Why does next-gen video studio need Ethernet infrastructure?
The move to support next-generation augmented reality (AR)/ virtual reality (VR) applications and other use cases at 4K and 8K resolution is exposing cracks in current technologies.
Ramnath Sagar, technical marketing manager at Mellanox Technologies, notes that the legacy serial digital interface (SDI) technology is unable to keep up with the requirement to send uncompressed video signals across the broadcast centre. "Furthermore, SDI is simply just not flexible enough going forward. For instance, SDI can waste over 35% of the data bits communicated, depending upon the video resolution and frame rate," he points out.
He further explains that these data bits are largely redundant and not necessary. Moreover, as a proprietary, hardware-defined interface, it does not offer the flexibility and extensibility of software-based solutions on top of industry standard networking solutions.
"The desire for something better is causing a major technology upheaval in the industry: the migration from SDI to IP-based studio infrastructure," he says.
New F5 software advances application security, management, and orchestration
At IBC 2015, the premier annual event for professionals engaged in the creation, management and delivery of entertainment and news content worldwide, a Joint Task Force of Networked Media (JT-NM) announced a reference architecture – a conceptual model for interoperability to allow end users and manufacturers to benefit from the flexibility, scalability and cost saving of this IP-based approach.
"While the JT-NM laid out the reference architecture, the task of creating interoperable solutions was left to initiatives such as Video Services Forum (VSF) TR03 and TR04 and Advanced Media Workflow Association (AMWA) Networked Media Incubator projects and the resulting Networked Media Open Specification (NMOS)," continues Sagar. "Mellanox, a member of JT-NM, VSF and AMWA, has worked with the community to develop an innovative solution wherein we have implemented the three major components of the reference architecture as micro services on the fabrics."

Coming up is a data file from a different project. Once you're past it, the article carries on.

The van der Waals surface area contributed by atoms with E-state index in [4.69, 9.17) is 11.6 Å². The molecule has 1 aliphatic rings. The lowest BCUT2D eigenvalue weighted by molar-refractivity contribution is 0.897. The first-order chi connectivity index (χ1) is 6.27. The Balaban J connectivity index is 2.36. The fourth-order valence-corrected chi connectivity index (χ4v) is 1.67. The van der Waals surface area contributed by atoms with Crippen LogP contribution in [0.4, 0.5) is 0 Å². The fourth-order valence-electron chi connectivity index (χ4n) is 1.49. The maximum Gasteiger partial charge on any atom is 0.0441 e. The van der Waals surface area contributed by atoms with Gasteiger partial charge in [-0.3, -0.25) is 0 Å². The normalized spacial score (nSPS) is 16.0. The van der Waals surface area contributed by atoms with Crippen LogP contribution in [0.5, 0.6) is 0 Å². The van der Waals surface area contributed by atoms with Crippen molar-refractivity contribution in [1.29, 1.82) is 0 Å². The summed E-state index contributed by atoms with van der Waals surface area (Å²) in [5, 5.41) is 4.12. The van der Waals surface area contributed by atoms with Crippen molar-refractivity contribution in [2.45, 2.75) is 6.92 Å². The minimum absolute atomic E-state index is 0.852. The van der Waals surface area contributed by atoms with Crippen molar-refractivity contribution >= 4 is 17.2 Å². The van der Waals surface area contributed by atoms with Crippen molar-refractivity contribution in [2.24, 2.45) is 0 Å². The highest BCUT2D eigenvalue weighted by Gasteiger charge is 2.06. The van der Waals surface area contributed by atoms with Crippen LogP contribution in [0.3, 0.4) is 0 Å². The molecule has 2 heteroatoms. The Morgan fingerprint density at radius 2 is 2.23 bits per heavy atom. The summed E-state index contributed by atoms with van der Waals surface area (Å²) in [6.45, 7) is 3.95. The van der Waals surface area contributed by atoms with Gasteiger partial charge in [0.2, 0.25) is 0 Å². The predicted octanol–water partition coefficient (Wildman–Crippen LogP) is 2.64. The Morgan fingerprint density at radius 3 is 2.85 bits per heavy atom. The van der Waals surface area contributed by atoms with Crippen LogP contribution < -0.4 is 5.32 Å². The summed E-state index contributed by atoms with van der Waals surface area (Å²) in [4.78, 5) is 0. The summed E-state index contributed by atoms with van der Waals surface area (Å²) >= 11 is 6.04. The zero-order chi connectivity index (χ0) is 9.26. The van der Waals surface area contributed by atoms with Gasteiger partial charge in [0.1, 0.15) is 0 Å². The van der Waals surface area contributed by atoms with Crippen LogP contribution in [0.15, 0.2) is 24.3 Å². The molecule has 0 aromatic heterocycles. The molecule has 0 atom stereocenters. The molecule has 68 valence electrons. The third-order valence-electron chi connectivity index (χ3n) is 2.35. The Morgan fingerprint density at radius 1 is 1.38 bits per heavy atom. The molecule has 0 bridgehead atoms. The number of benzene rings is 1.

These three components are:
* Registration and Discovery Services: Ensures that all devices, specifically senders (video camera) and receivers (multi-viewer, mix out) on a broadcast IP network infrastructure can find each other, and obtain appropriate information about each other and their corresponding capabilities and functionality.
* Connection Manager: Provides the ability for the user to "take" and/or "park" networked video streams to any of the receivers (that is, multi-viewers). On demand, the Connection Manager sends the required meta-data to the receiver, which, in turn, connects to the requested multicast network video stream. Finally, the receiver updates the registry to notify the network that is displaying the requested video.
* Web App: Provides a 360-degree view of the broadcast IP network. It visualises the current situation within the network displaying the requisite nodes, devices, senders and receivers. It displays each devices capabilities and functionality. It also shows the current relationship between receivers and senders allowing the user to see exactly which video stream is being displayed.
"In addition to providing the industry's highest application fairness and zero packet loss for video applications, Mellanox Spectrum switches fully support containers like lxc and Docker thereby allowing applications and micro-services to be hosted on the switches," says Sagar.
Running these micro-services on Mellanox Spectrum switch provides three major benefits:
1. Ease-of-scale and management by replicating these micro-services across several switches especially in an environment where there are hundreds of cameras;
2. Efficient and simplistic implementation since the reference architecture demands these micro-services close to the fabric and; and
3. Elimination of unnecessary servers for processing in environments that do not require one.
"At this year's IBC during September 2016, Mellanox worked with the Joint Task Force on an interoperability demo to showcase this capability along with 45 other technology partners. Mellanox, Arista and Cisco were the three network vendors in this demo ,and Mellanox was the only one to support both the transport service and the registration service on the fabrics. This is why, when it's time to choose your next networking technology provider for your media data centre, choose Mellanox," concludes Sagar.